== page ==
Kane smiled as Jasmine replied to his message, a ridiculous number of emojis running off the screen. He snorted at it and read the contents, smiling when he realised it was just a photo of Law (rather disgruntled) with a smear of cake mix on his cheek. It was lovely that Jas was still living in the neighbourhood, even though she had finished uni long ago and was working at an outdoor education place. He had to admit, working with kids was perfect for her, and she still dedicated a lot of time to helping look after Law.
He heard someone approach the break room but didn’t look up until he noticed that the shoes – and trousers – weren’t uniform. Even before he fully registered who he was looking at, he knew it was the owner of The Hive, because of the damn cardigan she always wore. Apparently it had survived uni and – somehow – the twenty five years since. Kane was half convinced she’d bought several of them just to confuse him, because there was no way it wasn’t threadbare and hole-y by now.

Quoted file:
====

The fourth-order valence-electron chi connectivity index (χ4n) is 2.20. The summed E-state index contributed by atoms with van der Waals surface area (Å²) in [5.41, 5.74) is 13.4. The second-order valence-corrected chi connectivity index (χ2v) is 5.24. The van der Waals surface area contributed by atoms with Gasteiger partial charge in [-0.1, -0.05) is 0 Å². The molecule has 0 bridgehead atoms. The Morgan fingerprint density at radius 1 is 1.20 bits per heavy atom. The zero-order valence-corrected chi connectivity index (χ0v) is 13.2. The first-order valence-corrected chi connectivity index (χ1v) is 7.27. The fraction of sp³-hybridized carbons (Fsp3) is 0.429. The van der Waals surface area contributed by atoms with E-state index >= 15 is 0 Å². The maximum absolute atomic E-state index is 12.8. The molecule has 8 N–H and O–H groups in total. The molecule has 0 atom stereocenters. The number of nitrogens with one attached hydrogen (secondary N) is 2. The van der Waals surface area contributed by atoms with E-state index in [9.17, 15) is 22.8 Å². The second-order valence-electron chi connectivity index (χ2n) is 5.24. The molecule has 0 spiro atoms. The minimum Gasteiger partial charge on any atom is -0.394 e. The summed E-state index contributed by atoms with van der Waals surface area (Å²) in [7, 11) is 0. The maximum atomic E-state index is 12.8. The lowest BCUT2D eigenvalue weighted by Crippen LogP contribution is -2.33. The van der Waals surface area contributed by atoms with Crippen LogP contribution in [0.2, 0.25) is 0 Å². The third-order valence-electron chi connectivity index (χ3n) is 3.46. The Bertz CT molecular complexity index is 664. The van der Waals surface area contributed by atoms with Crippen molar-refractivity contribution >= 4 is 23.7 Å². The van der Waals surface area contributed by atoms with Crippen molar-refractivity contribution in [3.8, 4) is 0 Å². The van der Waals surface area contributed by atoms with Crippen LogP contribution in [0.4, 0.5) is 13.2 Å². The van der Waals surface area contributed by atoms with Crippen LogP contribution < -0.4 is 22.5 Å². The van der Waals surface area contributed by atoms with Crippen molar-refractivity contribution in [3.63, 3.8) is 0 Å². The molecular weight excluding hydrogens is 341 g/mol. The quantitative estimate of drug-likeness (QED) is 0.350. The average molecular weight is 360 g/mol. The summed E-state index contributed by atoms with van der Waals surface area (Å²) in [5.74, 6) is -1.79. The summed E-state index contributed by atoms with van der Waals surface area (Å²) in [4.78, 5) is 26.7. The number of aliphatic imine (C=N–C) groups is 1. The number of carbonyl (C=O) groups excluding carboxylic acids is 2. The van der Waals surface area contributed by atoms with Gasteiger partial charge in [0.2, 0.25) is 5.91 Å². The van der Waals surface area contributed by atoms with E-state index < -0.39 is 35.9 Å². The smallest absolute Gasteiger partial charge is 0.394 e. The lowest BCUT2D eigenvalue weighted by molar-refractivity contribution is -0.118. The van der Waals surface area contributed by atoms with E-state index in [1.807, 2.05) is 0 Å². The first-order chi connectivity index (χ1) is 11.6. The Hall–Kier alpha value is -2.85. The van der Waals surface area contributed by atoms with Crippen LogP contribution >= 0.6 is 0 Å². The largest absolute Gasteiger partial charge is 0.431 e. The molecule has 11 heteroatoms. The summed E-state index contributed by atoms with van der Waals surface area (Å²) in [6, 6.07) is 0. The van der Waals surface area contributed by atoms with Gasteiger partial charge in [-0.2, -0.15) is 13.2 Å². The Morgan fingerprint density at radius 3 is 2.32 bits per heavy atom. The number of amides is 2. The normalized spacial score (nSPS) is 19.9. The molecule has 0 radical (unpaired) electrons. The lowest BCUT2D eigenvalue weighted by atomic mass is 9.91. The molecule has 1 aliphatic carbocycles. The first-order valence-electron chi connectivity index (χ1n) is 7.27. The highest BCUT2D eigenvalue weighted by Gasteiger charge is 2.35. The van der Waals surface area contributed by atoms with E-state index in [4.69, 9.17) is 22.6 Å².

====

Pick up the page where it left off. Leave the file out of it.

“Hey boss,” Kane grinned, and Ashley rolled her eyes.
“Don’t you already?” Kane grinned, slipping his phone into his pocket.
“Only internally!” She laughed and brushed ginger hair back behind her ear, her Glaswegian accent thick enough to suggest she’d spent some time in her home city. “I have a proposition for you.”
“You’re not my type,” Kane said apologetically, and then, “Ow!” in response to the playful whack that Ash had landed on his arm.